Holder's legacy: counterterrorism to civil rights

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Former US Attorney General Eric Holder
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Holder's legacy: counterterrorism to civil rights

Former U.S. Attorney General Eric Holder delivers remarks on the second day of the 2016 Democratic National Convention at Wells Fargo Center on July 26, 2016 in Philadelphia, Pennsylvania. An estimated 50,000 people are expected in Philadelphia, including hundreds of protesters and members of the media. The four-day Democratic National Convention kicked off July 25.

(Photo by Paul Morigi/WireImage)

Attorney General Eric Holder announces he is leaving the Department of Justice while U.S. President Barack Obama looks on.

(WhiteHouse.gov)

U.S. Attorney General Eric Holder arrives to talk to the media about the shooting of two police officers in Ferguson, and to announce pilot cities for DOJ program to build trust between law enforcement and communities they serve, at the Justice Department in Washington March 12, 2015. Holder said on Thursday the shooting of two police officers in Ferguson, Missouri, was a "heinous assault" that threatens reforms under way in the city.

(REUTERS/Yuri Gripas)

U.S. Attorney General Eric Holder speaks at the annual convention of the National Association for the Advancement of Colored People (NAACP) in Orlando July 16, 2013. Holder told the major civil rights convention that controversial "Stand Your Ground" self-defense laws that have been adopted in 30 states should be reconsidered.

(REUTERS/David Manning)

Chicago Mayor Rahm Emanuel (L) shares a laugh with U.S. Attorney General Eric Holder at an event in Chicago, Illinois July 2, 2014.

(REUTERS/Jim Young)

Eric Holder (L) is sworn-in as US Attorney General by US Vice President Joe Biden (R) as Holder's wife, Sharon (C) holds the Bible during ceremonies on February 3, 2009, at the Justice Department in Washington, DC.

(PAUL J. RICHARDS/AFP/Getty Images)

A packed room watches Holder's speech.

(WhiteHouse.gov)

Valerie Jarrett, senior advisor to U.S. President Barack Obama, captures a moment of U.S. Attorney General Eric Holder as Obama mentions Holder's presence at a town-hall meeting with students and Columbia area youth leaders about the importance of community involvement at Benedict College in Columbia, South Carolina March 6, 2015.

(REUTERS/Kevin Lamarque)

Attorney General Eric Holder makes a separated statement on the unrest after the unarmed 18-year-old Michael Brown was shot by a police officer in Ferguson, Missouri, during a major financial fraud announcement press conference August 21, 2014 at the Justice Department in Washington, DC. Holder spoke on the current situation in Ferguson one day after his visit to the town and met with Browns family, saying the investigation of the shooting will be thorough and will be fair, and Department of Justice stands with the people of Ferguson.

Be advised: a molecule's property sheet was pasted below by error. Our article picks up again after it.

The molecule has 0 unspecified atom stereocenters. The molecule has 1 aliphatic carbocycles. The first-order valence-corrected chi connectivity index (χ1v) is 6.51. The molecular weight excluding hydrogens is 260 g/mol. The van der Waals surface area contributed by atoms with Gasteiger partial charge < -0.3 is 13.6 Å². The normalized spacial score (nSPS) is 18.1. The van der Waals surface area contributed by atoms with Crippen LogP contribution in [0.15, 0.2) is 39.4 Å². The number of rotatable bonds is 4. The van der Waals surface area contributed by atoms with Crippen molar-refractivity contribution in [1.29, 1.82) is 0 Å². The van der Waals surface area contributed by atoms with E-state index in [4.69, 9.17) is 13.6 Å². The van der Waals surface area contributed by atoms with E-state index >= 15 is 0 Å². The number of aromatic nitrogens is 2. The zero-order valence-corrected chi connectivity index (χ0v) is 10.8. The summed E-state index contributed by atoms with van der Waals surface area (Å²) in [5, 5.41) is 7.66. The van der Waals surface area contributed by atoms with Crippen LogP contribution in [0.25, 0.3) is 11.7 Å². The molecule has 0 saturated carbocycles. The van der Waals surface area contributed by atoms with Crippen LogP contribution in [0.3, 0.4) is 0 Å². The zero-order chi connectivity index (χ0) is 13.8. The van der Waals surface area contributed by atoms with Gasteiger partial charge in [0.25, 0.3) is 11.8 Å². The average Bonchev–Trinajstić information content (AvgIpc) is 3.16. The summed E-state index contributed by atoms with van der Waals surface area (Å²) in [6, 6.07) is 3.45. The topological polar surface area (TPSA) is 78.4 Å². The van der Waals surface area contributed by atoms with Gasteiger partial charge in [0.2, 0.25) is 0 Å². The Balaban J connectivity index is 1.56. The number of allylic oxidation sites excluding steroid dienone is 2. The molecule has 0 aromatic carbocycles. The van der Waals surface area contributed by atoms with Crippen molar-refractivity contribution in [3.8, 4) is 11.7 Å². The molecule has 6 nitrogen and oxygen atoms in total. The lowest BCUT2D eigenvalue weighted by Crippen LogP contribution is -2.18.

(Photo by Alex Wong/Getty Images)

U.S. Attorney General Eric Holder (R) embraces President Barack Obama after the president announced Holder's resignation in the White House State Dining Room in Washington, September 25, 2014.

(REUTERS/Larry Downing)

US Attorney General Eric H. Holder is sworn-in during a hearing of the House Judiciary Committee on Capitol Hill May 15, 2013 in Washington, DC. Holder and other members of the Obama administration are being criticized over reports of the Internal Revenue Services'(IRS) scrutiny of conservative organization's tax exemption requests and the subpoena of two months worth of Associated Press journalists' phone records.

(BRENDAN SMIALOWSKI/AFP/Getty Images)

U.S. Attorney General Eric Holder speaks during a naturalization ceremony at the U.S. Department of Justice May 27, 2013 in Washington, DC. During the event Citizenship and Immigration Services Director Alejandro Mayorkas administered the Oath of Citizenship to approximately 70 new U.S. citizens.

(Photo by Win McNamee/Getty Images)

Former U.S. Attorney General Eric Holder speaks during the second day at the Democratic National Convention in Philadelphia, Pennsylvania, U.S. July 26, 2016.

(REUTERS/Mike Segar)

U.S. Attorney General Eric Holder returns an acknowledgement from President Barack Obama at the Congressional Black Caucus Foundation dinner in Washington September 27, 2014.

(REUTERS/Jonathan Ernst)

U.S. Attorney General Eric Holder arrives at the 46th NAACP Image Awards in Pasadena, California February 6, 2015.

(REUTERS/Danny Moloshok)